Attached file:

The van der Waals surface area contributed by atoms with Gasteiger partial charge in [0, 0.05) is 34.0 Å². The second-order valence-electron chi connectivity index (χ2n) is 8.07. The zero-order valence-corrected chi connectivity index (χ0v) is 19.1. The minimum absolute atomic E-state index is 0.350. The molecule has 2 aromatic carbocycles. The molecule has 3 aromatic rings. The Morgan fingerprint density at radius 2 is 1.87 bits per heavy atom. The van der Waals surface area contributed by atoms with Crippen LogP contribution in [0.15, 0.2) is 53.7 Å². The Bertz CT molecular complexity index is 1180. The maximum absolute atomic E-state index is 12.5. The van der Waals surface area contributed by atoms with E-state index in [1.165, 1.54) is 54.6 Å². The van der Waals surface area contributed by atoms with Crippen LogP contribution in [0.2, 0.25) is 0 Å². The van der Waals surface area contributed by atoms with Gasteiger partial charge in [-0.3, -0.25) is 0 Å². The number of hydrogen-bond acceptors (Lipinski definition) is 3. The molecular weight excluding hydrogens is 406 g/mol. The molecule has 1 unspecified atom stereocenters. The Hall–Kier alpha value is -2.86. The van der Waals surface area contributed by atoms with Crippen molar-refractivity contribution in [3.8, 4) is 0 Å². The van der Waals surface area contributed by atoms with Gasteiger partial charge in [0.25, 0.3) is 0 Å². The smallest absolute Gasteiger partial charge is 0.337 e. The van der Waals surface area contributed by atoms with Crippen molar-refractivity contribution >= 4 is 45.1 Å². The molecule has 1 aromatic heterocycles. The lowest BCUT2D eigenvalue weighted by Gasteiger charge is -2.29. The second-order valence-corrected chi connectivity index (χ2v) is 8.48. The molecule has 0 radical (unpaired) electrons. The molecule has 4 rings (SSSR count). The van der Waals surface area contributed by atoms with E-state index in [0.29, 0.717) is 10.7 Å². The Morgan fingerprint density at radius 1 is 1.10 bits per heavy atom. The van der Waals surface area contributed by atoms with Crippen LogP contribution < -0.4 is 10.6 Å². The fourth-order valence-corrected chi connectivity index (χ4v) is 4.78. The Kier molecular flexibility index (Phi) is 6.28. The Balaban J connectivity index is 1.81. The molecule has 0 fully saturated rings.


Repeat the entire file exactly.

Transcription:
The van der Waals surface area contributed by atoms with Gasteiger partial charge in [0, 0.05) is 34.0 Å². The second-order valence-electron chi connectivity index (χ2n) is 8.07. The zero-order valence-corrected chi connectivity index (χ0v) is 19.1. The minimum absolute atomic E-state index is 0.350. The molecule has 2 aromatic carbocycles. The molecule has 3 aromatic rings. The Morgan fingerprint density at radius 2 is 1.87 bits per heavy atom. The van der Waals surface area contributed by atoms with Crippen LogP contribution in [0.15, 0.2) is 53.7 Å². The Bertz CT molecular complexity index is 1180. The maximum absolute atomic E-state index is 12.5. The van der Waals surface area contributed by atoms with E-state index in [1.165, 1.54) is 54.6 Å². The van der Waals surface area contributed by atoms with Crippen LogP contribution in [0.2, 0.25) is 0 Å². The van der Waals surface area contributed by atoms with Gasteiger partial charge in [-0.3, -0.25) is 0 Å². The number of hydrogen-bond acceptors (Lipinski definition) is 3. The molecular weight excluding hydrogens is 406 g/mol. The molecule has 1 unspecified atom stereocenters. The Hall–Kier alpha value is -2.86. The van der Waals surface area contributed by atoms with Crippen molar-refractivity contribution in [3.8, 4) is 0 Å². The van der Waals surface area contributed by atoms with Gasteiger partial charge in [0.25, 0.3) is 0 Å². The smallest absolute Gasteiger partial charge is 0.337 e. The van der Waals surface area contributed by atoms with Crippen molar-refractivity contribution >= 4 is 45.1 Å². The molecule has 1 aromatic heterocycles. The lowest BCUT2D eigenvalue weighted by Gasteiger charge is -2.29. The second-order valence-corrected chi connectivity index (χ2v) is 8.48. The molecule has 0 radical (unpaired) electrons. The molecule has 4 rings (SSSR count). The van der Waals surface area contributed by atoms with E-state index in [0.29, 0.717) is 10.7 Å². The Morgan fingerprint density at radius 1 is 1.10 bits per heavy atom. The van der Waals surface area contributed by atoms with Crippen LogP contribution < -0.4 is 10.6 Å². The fourth-order valence-corrected chi connectivity index (χ4v) is 4.78. The Kier molecular flexibility index (Phi) is 6.28. The Balaban J connectivity index is 1.81. The molecule has 0 fully saturated rings.